Some artists pay homage to their idols with covers albums, Young Thug does it with No, My Name Is Jeffery, an album that actually features two of the heroes he names, but not on the tracks named after them. The fact that Wyclef Jean and Gucci Mane are both on the album but don’t appear on the tracks “Wyclef Jean” or “Guwop” describes Young Thug’s songwriting style in a nutshell: he’ll name tracks “Picacho” and “Quaterback,” but he sure as hell won’t devote more than one line to either Pokémon or football. 

As such, Jeffery only bears passing resemblance, if any, to its titular characters. Sure, “Wyclef Jean” has a reggae groove and the hook of “RiRi” centers around the title of ANTI‘s biggest single, but if you seriously thought “Swizz Beatz” would mimic a decade-old Ruff Ryders cut, or that the track named after the most famous recently-deceased gorilla in the country would “imagine Harambe’s revenge on the family and zoo keepers responsible for his demise” (some people actually did), you’re listening to the wrong rapper. If you’re in the mood for gimmicks like that, go listen to “Alphabet Aerobics” or the first verse of “This Is Why I’m Hot.” Thug’s “I named the songs after all my idols” statement didn’t entail some crazy, one-genre-per-song experiment, but it led to the Young Thug project that balances eclecticism and focus better than the rest of his catalog.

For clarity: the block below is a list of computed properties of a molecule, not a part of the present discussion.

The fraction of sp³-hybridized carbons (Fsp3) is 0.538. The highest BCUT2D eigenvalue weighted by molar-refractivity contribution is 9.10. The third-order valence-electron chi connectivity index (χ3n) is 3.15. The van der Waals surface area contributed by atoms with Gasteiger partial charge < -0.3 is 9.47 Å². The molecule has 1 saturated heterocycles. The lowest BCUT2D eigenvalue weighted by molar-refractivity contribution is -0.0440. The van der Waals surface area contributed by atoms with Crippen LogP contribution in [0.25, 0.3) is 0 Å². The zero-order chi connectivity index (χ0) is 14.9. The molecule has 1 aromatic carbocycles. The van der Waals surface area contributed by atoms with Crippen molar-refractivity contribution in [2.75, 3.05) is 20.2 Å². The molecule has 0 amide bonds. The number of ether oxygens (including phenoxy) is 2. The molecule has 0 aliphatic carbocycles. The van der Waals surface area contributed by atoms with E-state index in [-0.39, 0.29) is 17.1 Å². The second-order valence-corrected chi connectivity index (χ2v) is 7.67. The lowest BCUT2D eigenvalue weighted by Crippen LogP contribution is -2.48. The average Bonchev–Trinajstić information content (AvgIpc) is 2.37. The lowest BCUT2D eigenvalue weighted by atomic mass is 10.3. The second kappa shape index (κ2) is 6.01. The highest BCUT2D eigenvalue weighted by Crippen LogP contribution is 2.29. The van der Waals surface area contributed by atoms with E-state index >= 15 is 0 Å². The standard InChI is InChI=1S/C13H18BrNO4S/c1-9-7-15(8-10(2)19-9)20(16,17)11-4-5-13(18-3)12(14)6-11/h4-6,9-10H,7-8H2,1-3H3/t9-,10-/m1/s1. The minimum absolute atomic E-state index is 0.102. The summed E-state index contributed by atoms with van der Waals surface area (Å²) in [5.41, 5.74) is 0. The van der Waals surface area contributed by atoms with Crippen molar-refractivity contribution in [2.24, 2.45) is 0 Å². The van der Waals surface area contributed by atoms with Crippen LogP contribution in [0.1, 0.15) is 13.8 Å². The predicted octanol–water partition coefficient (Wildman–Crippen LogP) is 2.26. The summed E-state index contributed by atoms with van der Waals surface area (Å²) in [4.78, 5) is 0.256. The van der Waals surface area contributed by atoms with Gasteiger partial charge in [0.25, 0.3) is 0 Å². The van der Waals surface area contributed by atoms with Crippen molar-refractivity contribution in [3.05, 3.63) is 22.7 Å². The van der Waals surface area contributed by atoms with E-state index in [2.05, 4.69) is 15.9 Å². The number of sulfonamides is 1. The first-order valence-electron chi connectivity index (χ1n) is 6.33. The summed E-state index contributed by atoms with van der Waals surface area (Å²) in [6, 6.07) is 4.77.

Consider Jeffery the midpoint between the scattered I’m Up and one-note SS3 projects, but even more advanced. This time, no amount of featured artists manage to upend the album or take the focus off Thug, and no two songs cover the same ground. A core production stable of TM88, Wheezy, Cassius Jay, and Billboard Hitmakers turn in a highly-ornamented, not-too-turnt (save for “Future Swag”) batch of beats that seem to uplift and levitate Thug, who floats higher than ever with his vocal acrobatics. He attempts weirder deliveries than ever here– that Jamaican-sounding backing chant on “Wyclef Jean,” the way he almost yodels “Love, love, love” on “Swizz Beatz,” the voice-cracking on both the falsetto parts of “RiRi” and the throat-shredding screams of “Harambe,” the deep croon that falls somewhere between Trouble and Eddie Vedder on “Webbie”– further proving that he’s the modern rapper who’s least tied to convention. 

Most Thug releases that have arrived in the past year seem to almost demand the picking and choosing of favorite tracks, the constructing of your own playlist. The first two Slime Seasons, in particular, were made up of tracks that wildly varied in mood, style, and age (“Take Kare” was years old, and tracks like “Udiggwhatimsayin” and “Go Crazy” leaked months prior), and those 70+ minute behemoths seemed like the easiest way to purge Thug’s vault in a monthlong burst of 40 tracks. SS3 fared a little better in this regard, packing in just under 30 minutes of music that sounded new and stylistically similar, but it still had that mixtape feel to it– no beats really jumped off the page, and apart from the second half of “Drippin,” Thug wasn’t taking his voice to any exciting new places. In that regard, all of Jeffery feels essential. It’s the first time since last Spring’s Barter 6 that Thug seems to have leveled up or reached a new plane of musicmaking. We’ve been able to witness the progression over the past year of mixtapes, but while those showed glimmers of fresh inspiration alongside safe bets (AKA songs Thug could’ve made at any point in his career), he finally seems to have broken into a more uninhibited zone that bears little resemblance to his past.